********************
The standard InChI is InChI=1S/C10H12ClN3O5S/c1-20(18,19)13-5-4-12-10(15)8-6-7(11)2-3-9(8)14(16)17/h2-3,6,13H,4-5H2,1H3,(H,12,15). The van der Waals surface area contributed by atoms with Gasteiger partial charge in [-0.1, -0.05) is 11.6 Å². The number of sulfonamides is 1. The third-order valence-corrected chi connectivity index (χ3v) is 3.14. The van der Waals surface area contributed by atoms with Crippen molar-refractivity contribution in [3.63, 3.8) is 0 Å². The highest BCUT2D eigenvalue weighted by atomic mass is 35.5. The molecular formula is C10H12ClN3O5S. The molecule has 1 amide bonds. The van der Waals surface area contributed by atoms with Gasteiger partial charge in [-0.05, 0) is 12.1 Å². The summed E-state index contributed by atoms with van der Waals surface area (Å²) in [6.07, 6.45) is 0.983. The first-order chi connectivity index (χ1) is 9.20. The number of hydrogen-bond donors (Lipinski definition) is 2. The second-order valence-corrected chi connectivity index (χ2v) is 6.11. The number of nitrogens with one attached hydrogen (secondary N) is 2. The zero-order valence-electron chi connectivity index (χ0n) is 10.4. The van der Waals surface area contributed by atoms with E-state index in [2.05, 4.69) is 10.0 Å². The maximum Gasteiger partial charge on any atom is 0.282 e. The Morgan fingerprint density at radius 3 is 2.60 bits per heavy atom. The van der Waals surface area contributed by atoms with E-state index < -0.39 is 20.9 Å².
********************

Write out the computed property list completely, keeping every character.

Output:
The standard InChI is InChI=1S/C10H12ClN3O5S/c1-20(18,19)13-5-4-12-10(15)8-6-7(11)2-3-9(8)14(16)17/h2-3,6,13H,4-5H2,1H3,(H,12,15). The van der Waals surface area contributed by atoms with Gasteiger partial charge in [-0.1, -0.05) is 11.6 Å². The number of sulfonamides is 1. The third-order valence-corrected chi connectivity index (χ3v) is 3.14. The van der Waals surface area contributed by atoms with Crippen molar-refractivity contribution in [3.63, 3.8) is 0 Å². The highest BCUT2D eigenvalue weighted by atomic mass is 35.5. The molecular formula is C10H12ClN3O5S. The molecule has 1 amide bonds. The van der Waals surface area contributed by atoms with Gasteiger partial charge in [-0.05, 0) is 12.1 Å². The summed E-state index contributed by atoms with van der Waals surface area (Å²) in [6.07, 6.45) is 0.983. The first-order chi connectivity index (χ1) is 9.20. The number of hydrogen-bond donors (Lipinski definition) is 2. The second-order valence-corrected chi connectivity index (χ2v) is 6.11. The number of nitrogens with one attached hydrogen (secondary N) is 2. The zero-order valence-electron chi connectivity index (χ0n) is 10.4. The van der Waals surface area contributed by atoms with E-state index in [2.05, 4.69) is 10.0 Å². The maximum Gasteiger partial charge on any atom is 0.282 e. The Morgan fingerprint density at radius 3 is 2.60 bits per heavy atom. The van der Waals surface area contributed by atoms with E-state index < -0.39 is 20.9 Å².